Perfume Directory

Rosenthal (2015)
by Hendley Perfumes


Rosenthal information

Year of Launch2015
GenderShared / Unisex
AvailabilityIn Production
Average Rating
Not enough ratings.

People and companies

HouseHendley Perfumes
PerfumerHans Hendley

About Rosenthal

Rosenthal is a shared / unisex perfume by Hendley Perfumes. The scent was launched in 2015 and the fragrance was created by perfumer Hans Hendley

Rosenthal fragrance notes

Reviews of Rosenthal

Hendley's Rosenthal make me initial think of rose, of course, and rose factors in prominently to the opening with iris, creating a certain sharpness to start that for me, felt like a bit of a turn off, but the dry down reveals a lot more character, an incense/sandalwood blend with the rose that almost fosters a coffee-like vibe, a grainy, earthy familiarity and comfort that takes what was sharp at the opening and brings it home very effectively.

It contrasts the many rose/oud blends by the absence of the latter. The incense/sandalwood mix in Rosenthal is much smoother than the vast majority of ouds that I've smelled in concert with rose.

Performance is very good, and applicability is mostly leaning to cold weather, though it's not overbearing to the point that it couldn't function in warm weather. It's fairly unisex, as well, not such a delicate or feminine rose, especially in concert with the incense and sandalwood.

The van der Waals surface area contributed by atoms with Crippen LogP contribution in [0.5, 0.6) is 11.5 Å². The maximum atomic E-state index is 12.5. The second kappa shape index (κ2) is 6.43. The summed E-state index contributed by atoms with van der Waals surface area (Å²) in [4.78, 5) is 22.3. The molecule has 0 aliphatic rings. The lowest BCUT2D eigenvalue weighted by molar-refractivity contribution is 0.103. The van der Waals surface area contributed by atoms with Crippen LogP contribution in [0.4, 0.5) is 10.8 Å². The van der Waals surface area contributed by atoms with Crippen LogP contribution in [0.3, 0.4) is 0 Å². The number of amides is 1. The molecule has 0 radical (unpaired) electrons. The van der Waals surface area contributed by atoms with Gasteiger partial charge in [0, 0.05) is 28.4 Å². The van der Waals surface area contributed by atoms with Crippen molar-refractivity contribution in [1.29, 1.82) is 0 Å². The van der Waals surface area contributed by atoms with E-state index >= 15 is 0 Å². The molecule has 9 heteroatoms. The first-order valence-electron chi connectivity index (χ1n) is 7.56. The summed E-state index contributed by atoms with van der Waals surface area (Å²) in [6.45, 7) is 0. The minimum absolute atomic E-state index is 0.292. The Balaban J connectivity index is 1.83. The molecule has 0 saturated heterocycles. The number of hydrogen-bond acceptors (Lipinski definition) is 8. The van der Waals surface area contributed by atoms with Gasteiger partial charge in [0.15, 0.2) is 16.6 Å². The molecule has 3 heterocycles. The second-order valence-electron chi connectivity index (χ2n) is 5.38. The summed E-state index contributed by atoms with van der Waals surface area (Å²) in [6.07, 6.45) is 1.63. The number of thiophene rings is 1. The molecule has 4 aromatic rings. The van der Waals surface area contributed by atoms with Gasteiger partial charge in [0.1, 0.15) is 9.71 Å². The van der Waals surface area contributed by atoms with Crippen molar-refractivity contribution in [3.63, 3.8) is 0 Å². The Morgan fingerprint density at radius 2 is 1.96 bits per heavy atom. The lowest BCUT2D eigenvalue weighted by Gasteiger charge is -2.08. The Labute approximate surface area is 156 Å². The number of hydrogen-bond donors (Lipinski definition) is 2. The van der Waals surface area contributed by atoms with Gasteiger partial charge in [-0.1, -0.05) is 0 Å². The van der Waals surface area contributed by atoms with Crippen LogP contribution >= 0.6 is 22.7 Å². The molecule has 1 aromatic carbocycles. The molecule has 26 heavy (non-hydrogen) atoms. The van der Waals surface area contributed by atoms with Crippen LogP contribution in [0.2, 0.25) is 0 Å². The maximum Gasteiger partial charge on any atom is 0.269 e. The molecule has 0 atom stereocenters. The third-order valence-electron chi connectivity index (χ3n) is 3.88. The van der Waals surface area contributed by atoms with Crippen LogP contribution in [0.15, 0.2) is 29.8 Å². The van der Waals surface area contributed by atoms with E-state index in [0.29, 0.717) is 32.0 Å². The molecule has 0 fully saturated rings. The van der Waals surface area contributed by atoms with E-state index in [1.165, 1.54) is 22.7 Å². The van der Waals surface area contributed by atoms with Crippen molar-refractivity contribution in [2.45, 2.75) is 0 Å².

At $180 for 50ml, pricing is decently steep, and with a rose market already replete with contemporary entries, it may be a tough sell, but I imagine for some, Rosenthal might be just want they want out of a rose fragrance.

7 out of 10
09th March, 2017
Rosenthal is an interesting challenge. It's a new perfumer's entry into a well-travelled genre. It's a big, boozy rose, in the same broad woody rose category as the rose chypres, florientals and woody florals. Artisanal perfumery brings a new perspective to the table. Small-batch extractions of materials, inventive methods and 'outside the box' approaches ignore the boundaries of mainstream technique and can lead to novel perfumes.

One of the drawbacks, though, is the reinvention of the wheel. Self-taught perfumers run the risk of stumbling across compositional frameworks, that, while new to them, have been explored in detail by professionally trained perfumers. The risk becomes even greater with a genre that includes icons like like Amouge Lyric Woman, Portrait of a Lady, Aromatics Elixir and Nahéma. 'By comparison we suffer' and all.

Fortunately, Rosenthal avoids the pitfalls and Hendley threads the needle nimbly. The patch/rose accord is a touchstone in perfumery. Hendley plays with it smartly and doesn't try to bend it into something unrecognizable. Instead, he touches it up with cool, woody/herbal details and extracts a broad range of shades from the accord, from dark berries to flinty metallic flashes. A bready note (iris?) matches the doughy quality of the sandalwood drydown and provides a long arc from topnotes to the milky sweet drydown.

Finding inventive angles on a well-studied accord might be expected from a seasoned perfumer, but it's particularly encouraging from a new perfumer. Perhaps artistic cross-training has something to do with it. I've read that Hendley is a photographer by education and practice. He joins a growing set of artisanal perfumers who've taken their practice in other art-forms and applied it to perfumery. This hybrid-artist trend in independent perfumery is one of the most exciting developments in the field and Hendley joins Antonio Gardoni, Dawn Spencer Hurwitz, Bruno Fazzolari, Dannielle Sergent in bringing new ideas to perfumery through the side-door.


24th January, 2017

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